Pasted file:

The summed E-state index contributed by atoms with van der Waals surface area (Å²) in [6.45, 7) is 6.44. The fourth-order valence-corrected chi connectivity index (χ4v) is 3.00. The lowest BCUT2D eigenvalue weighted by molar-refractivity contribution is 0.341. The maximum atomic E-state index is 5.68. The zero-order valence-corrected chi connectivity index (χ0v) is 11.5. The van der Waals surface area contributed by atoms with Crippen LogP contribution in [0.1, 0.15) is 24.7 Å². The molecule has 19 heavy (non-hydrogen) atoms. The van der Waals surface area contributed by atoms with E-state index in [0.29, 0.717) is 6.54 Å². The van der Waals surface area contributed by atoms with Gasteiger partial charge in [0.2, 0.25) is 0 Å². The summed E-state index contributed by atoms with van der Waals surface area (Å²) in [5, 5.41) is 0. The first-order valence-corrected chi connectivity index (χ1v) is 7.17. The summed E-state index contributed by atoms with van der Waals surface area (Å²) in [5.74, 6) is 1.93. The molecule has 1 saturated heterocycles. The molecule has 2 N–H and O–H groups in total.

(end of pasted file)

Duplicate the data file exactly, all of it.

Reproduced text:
The summed E-state index contributed by atoms with van der Waals surface area (Å²) in [6.45, 7) is 6.44. The fourth-order valence-corrected chi connectivity index (χ4v) is 3.00. The lowest BCUT2D eigenvalue weighted by molar-refractivity contribution is 0.341. The maximum atomic E-state index is 5.68. The zero-order valence-corrected chi connectivity index (χ0v) is 11.5. The van der Waals surface area contributed by atoms with Crippen LogP contribution in [0.1, 0.15) is 24.7 Å². The molecule has 19 heavy (non-hydrogen) atoms. The van der Waals surface area contributed by atoms with E-state index in [0.29, 0.717) is 6.54 Å². The van der Waals surface area contributed by atoms with Gasteiger partial charge in [0.2, 0.25) is 0 Å². The summed E-state index contributed by atoms with van der Waals surface area (Å²) in [5, 5.41) is 0. The first-order valence-corrected chi connectivity index (χ1v) is 7.17. The summed E-state index contributed by atoms with van der Waals surface area (Å²) in [5.74, 6) is 1.93. The molecule has 1 saturated heterocycles. The molecule has 2 N–H and O–H groups in total.